2 inch .357 magnum for wood carry?


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Propforce
October 6, 2012, 06:34 PM
I have a 2 inch model 19 that I am considering for occassional carry in the woods. I know it is plenty adequate against 2-legged varmints, but how is it against 4-legged creatures? Here in the south, I don't expect grizzly but occassional black bears, mountain lions, etc. are possible. I plan to use 158 or 180 gr LSWC.

I also have a 4-inch 686 but the 2-inch is more comfortable to carry.

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SpringfieldM1A
October 6, 2012, 06:44 PM
I would say whichever gun your most comfortable shooting would be adiqute. I carry around my gp100. Im confident with the revolver and I have a holster that I like. In most cases with black bear when they see you they start running the other way. I've yet to come across a bear that would be dumb enough to charge me.

sixgunner455
October 6, 2012, 06:52 PM
Very good choice for your situation, and certainly a more comfortable belt gun than a 686.

ColtPythonElite
October 6, 2012, 06:57 PM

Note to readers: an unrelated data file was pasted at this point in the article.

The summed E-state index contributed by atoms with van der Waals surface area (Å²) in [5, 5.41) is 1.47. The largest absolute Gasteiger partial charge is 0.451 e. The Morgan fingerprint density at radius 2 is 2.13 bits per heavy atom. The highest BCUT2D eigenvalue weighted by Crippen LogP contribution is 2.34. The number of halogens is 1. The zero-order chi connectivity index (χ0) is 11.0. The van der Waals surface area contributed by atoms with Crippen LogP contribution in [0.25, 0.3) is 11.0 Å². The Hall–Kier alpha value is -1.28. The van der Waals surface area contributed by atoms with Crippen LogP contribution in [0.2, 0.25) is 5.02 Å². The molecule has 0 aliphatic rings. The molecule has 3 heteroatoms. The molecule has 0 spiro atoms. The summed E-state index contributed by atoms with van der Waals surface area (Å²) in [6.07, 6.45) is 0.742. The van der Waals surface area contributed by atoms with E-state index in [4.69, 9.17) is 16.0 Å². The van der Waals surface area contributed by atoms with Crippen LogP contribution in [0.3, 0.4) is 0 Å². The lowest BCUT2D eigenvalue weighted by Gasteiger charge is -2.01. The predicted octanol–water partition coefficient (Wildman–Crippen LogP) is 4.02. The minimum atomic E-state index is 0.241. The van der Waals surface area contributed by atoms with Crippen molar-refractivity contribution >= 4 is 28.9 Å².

I often knock around in black bear woods feeling well enough armed with a SP101...Sure, it isn't the best bear killer, but it beats a rusty nail and waiting on tetanus to finish them off.

56hawk
October 6, 2012, 07:18 PM
I reload 357 to book max and can only get 158 gr bullets to 930 fps out of my 2" M&P 360. They do 1200 fps out of my 4" 686. So out of a 2" barrel you're looking at ballistics somewhere between a 380 and a 9mm.

Personally I would probably take the 686, but it doesn't bother me carrying a heavy gun.

MCgunner
October 6, 2012, 07:47 PM
The two inch isn't nearly as hindered by the short barrel with heavy bullet loads like the 180s as it is with the light stuff. I got about 660 ft lbs with a heavy 180 load in my SP101 shooting 13.8 grains of AA#9.

56hawk, what powder are you using? I got 550 ft lbs out of a 140 Sierra and 2400 in the SP101. I barely made 380 ft lbs with a 125. The 140 is over 17.0 grains of 2400 and the 125 was over 18.0 grains of 2400. The heavier bullet accelerates slower and traps more of the pressure, or that's my theory.

I get no more than 410 ft lbs from a 9x19 load in a 3" barrel, pretty decent, but +P pressures and still no .357 even in a short barrel.

Check out Buffalo Bore's results from 2" barrels.

56hawk
October 6, 2012, 08:14 PM
I'm using 17 grains of H110 behind a 158 grain bullet. Maybe my chronograph reads slow but they sure have a lot of recoil, even out of my model 28.

W.E.G.
October 6, 2012, 08:17 PM
The difference on-target between the two is virtually nil.

The chances of you having to fend off a bear or a mountain lion unless you actively seek their company is almost exactly nil.

Any functional .357 of any stripe will do just fine on aggressive small mammals.